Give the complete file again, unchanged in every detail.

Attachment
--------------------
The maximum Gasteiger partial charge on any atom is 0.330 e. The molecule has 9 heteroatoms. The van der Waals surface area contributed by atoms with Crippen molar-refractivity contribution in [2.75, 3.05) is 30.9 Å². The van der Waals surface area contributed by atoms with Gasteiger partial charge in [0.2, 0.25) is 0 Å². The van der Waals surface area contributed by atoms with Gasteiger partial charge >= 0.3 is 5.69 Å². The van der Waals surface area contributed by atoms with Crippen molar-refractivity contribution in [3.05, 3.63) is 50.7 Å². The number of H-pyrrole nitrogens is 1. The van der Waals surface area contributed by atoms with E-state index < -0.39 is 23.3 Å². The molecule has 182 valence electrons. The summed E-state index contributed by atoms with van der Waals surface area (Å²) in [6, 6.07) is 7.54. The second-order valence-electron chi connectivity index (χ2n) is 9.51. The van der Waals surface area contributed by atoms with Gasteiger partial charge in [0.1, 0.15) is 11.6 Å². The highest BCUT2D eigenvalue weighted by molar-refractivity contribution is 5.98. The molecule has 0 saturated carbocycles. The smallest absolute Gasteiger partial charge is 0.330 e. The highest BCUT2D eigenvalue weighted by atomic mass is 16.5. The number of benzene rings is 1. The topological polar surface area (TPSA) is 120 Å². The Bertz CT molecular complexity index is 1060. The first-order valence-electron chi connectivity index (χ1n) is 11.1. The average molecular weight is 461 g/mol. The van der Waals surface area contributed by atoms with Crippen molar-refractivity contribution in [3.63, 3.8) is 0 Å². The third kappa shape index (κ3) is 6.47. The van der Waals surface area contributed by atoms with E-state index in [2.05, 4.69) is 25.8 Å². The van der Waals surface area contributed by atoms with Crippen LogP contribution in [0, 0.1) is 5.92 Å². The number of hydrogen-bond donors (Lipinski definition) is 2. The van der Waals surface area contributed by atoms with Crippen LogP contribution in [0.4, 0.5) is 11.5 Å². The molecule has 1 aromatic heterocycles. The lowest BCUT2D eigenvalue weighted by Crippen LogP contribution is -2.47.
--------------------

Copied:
The maximum Gasteiger partial charge on any atom is 0.330 e. The molecule has 9 heteroatoms. The van der Waals surface area contributed by atoms with Crippen molar-refractivity contribution in [2.75, 3.05) is 30.9 Å². The van der Waals surface area contributed by atoms with Gasteiger partial charge in [0.2, 0.25) is 0 Å². The van der Waals surface area contributed by atoms with Gasteiger partial charge >= 0.3 is 5.69 Å². The van der Waals surface area contributed by atoms with Crippen molar-refractivity contribution in [3.05, 3.63) is 50.7 Å². The number of H-pyrrole nitrogens is 1. The van der Waals surface area contributed by atoms with E-state index < -0.39 is 23.3 Å². The molecule has 182 valence electrons. The summed E-state index contributed by atoms with van der Waals surface area (Å²) in [6, 6.07) is 7.54. The second-order valence-electron chi connectivity index (χ2n) is 9.51. The van der Waals surface area contributed by atoms with Gasteiger partial charge in [0.1, 0.15) is 11.6 Å². The highest BCUT2D eigenvalue weighted by molar-refractivity contribution is 5.98. The molecule has 0 saturated carbocycles. The smallest absolute Gasteiger partial charge is 0.330 e. The highest BCUT2D eigenvalue weighted by atomic mass is 16.5. The number of benzene rings is 1. The topological polar surface area (TPSA) is 120 Å². The Bertz CT molecular complexity index is 1060. The first-order valence-electron chi connectivity index (χ1n) is 11.1. The average molecular weight is 461 g/mol. The van der Waals surface area contributed by atoms with Crippen molar-refractivity contribution in [3.63, 3.8) is 0 Å². The third kappa shape index (κ3) is 6.47. The van der Waals surface area contributed by atoms with E-state index in [2.05, 4.69) is 25.8 Å². The van der Waals surface area contributed by atoms with Crippen LogP contribution in [0, 0.1) is 5.92 Å². The number of hydrogen-bond donors (Lipinski definition) is 2. The van der Waals surface area contributed by atoms with Crippen LogP contribution in [0.4, 0.5) is 11.5 Å². The molecule has 1 aromatic heterocycles. The lowest BCUT2D eigenvalue weighted by Crippen LogP contribution is -2.47.